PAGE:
An Insider's Look at Mormon Culture

Anne Lemott’s book, Help, Thanks, Wow, would be a great lesson manual for Priesthood/Relief Society if the curriculum committee realized that Lemott’s honest prayers, like “God help me not to be such an ass” are more spiritual than most of the “vain repetitions” Mormons are conditioned to offer.

Unfortunately, many Church members struggle with problems which current lesson manuals don’t address: poverty, financial insecurity, work that takes parents from home too many hours a week, mental illness, debilitating physical problems, abuse, and addiction.

Would it destroy our faith to admit that God gives light and knowledge to non-Mormons? To have lessons that step outside our own small circle and use thoughts from inspired, non-Mormon thinkers?

Mormons often have the idea that life will run smoothly so long as we obey gospel principles. Lemott is more realistic. She tells us:

. . . we learn that people are very disappointing, and that they break our hearts, and that very sweet people will be bullied, and that we will be called to survive unsurvivable losses, and that we will realize with enormous pain how much of our lives we’ve already wasted with obsessive work or pleasing people or dieting. We will see and read about deprivation and barbarity beyond our ability to understand, much less process.

For Lemott, the answer to the horrors of a world we can’t control, is to pray, “Help!” and “find God in our human lives”—in the people who do unasked for acts of kindness, and for moments of intuition that allow us to take a step in the right direction.

Mormons often measure our spiritual growth by how many meetings we attend, callings we fulfill, and scriptures we read. I prefer Lemott’s measurement:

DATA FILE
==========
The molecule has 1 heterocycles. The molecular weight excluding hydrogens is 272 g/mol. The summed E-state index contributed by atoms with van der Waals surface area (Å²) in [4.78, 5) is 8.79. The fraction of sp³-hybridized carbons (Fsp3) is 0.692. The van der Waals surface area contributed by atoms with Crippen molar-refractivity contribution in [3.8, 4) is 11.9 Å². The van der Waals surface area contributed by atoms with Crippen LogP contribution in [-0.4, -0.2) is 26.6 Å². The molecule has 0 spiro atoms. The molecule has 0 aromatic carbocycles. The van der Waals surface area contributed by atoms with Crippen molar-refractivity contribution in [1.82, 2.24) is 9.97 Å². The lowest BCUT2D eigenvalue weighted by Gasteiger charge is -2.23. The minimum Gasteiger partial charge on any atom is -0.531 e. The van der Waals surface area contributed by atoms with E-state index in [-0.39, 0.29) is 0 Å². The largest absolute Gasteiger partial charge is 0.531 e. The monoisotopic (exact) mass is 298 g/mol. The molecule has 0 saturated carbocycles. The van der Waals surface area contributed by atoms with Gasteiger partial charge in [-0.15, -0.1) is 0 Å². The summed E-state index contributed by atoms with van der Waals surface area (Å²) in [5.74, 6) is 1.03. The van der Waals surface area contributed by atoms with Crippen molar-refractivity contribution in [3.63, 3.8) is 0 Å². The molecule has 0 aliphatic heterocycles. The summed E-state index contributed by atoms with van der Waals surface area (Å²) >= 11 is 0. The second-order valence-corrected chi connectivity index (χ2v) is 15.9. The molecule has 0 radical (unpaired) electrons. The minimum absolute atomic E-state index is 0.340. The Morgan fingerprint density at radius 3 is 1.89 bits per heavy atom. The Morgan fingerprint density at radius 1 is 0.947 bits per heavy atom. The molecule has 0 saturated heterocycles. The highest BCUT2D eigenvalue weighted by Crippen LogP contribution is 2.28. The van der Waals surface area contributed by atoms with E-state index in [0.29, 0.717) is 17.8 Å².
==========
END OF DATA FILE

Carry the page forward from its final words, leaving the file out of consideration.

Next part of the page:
Have you become more generous . . . ? Or more patient, which is a close second? Did your world become bigger and juicier and more tender? Have you become ever so slightly kinder to yourself? This is how you tell.

Lamott believes it’s more important to thank God with actions than with words:

. . . God’s idea of a good time is to see us picking up litter. God must love to see us serving food at the soup kitchen at Glide Memorial Church, or hear us calling our meth-head cousin just to check in because no one else in the family speaks to him.

I love Lemott’s definition of sin: “Sin is not the adult bookstore on the corner. It is the hard heart, the lack of generosity, and all the isms, racism and sexism and so forth.” I doubt it would undermine Mormon core values to open up our discussion of sin beyond sexual transgression.

Besides her quirky, irreverent sense of humor, Lamott has a gift for poetry. She describes a hike in the hills on a day when, “The scent of spring was as light as goodness.”  The prayer she offered was answered when, “the wind had blown away much of my unhappiness.”

I believe prayer is one of many topics which doesn’t need to be forced into a right-way/wrong-way point of view. Unfortunately, the curriculum committee is unlikely to take my advice and choose uplifting books by non-member authors as lesson manuals for Church classes. Fortunately, I can skip the 3-hour block of Sunday meetings and pursue inspiration that meets my needs from Lamott and other “worldly” sources.

Comments on: "Religion through Irreverence" (2)

  1. Sounds like a wonderful book…I think I will check it out.

  2. MattT
    It’s a fun read–and short!

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